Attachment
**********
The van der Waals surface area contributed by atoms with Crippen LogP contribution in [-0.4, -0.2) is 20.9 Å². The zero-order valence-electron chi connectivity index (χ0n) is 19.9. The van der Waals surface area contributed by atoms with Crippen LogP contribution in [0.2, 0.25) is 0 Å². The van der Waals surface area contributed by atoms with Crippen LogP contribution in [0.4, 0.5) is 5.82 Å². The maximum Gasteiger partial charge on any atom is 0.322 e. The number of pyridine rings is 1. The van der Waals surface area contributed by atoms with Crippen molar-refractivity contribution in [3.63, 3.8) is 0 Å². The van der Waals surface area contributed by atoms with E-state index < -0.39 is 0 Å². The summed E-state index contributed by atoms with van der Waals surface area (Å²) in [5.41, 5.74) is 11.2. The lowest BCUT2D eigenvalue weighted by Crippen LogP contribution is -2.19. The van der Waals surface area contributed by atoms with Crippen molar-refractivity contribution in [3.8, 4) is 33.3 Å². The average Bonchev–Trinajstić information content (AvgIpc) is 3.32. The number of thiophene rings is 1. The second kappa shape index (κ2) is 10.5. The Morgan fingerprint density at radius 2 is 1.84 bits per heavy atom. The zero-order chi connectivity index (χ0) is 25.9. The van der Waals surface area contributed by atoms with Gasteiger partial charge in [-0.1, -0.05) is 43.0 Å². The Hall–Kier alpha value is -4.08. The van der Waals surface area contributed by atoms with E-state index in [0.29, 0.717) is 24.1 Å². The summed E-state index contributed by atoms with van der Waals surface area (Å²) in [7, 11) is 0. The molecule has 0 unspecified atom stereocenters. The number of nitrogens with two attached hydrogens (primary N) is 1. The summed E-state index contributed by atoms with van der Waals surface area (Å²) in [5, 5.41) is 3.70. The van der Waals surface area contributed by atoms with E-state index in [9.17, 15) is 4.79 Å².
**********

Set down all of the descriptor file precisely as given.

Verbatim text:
The van der Waals surface area contributed by atoms with Crippen LogP contribution in [-0.4, -0.2) is 20.9 Å². The zero-order valence-electron chi connectivity index (χ0n) is 19.9. The van der Waals surface area contributed by atoms with Crippen LogP contribution in [0.2, 0.25) is 0 Å². The van der Waals surface area contributed by atoms with Crippen LogP contribution in [0.4, 0.5) is 5.82 Å². The maximum Gasteiger partial charge on any atom is 0.322 e. The number of pyridine rings is 1. The van der Waals surface area contributed by atoms with Crippen molar-refractivity contribution in [3.63, 3.8) is 0 Å². The van der Waals surface area contributed by atoms with E-state index < -0.39 is 0 Å². The summed E-state index contributed by atoms with van der Waals surface area (Å²) in [5.41, 5.74) is 11.2. The lowest BCUT2D eigenvalue weighted by Crippen LogP contribution is -2.19. The van der Waals surface area contributed by atoms with Crippen molar-refractivity contribution in [3.8, 4) is 33.3 Å². The average Bonchev–Trinajstić information content (AvgIpc) is 3.32. The number of thiophene rings is 1. The second kappa shape index (κ2) is 10.5. The Morgan fingerprint density at radius 2 is 1.84 bits per heavy atom. The zero-order chi connectivity index (χ0) is 25.9. The van der Waals surface area contributed by atoms with Gasteiger partial charge in [-0.1, -0.05) is 43.0 Å². The Hall–Kier alpha value is -4.08. The van der Waals surface area contributed by atoms with E-state index in [0.29, 0.717) is 24.1 Å². The summed E-state index contributed by atoms with van der Waals surface area (Å²) in [7, 11) is 0. The molecule has 0 unspecified atom stereocenters. The number of nitrogens with two attached hydrogens (primary N) is 1. The summed E-state index contributed by atoms with van der Waals surface area (Å²) in [5, 5.41) is 3.70. The van der Waals surface area contributed by atoms with E-state index in [9.17, 15) is 4.79 Å².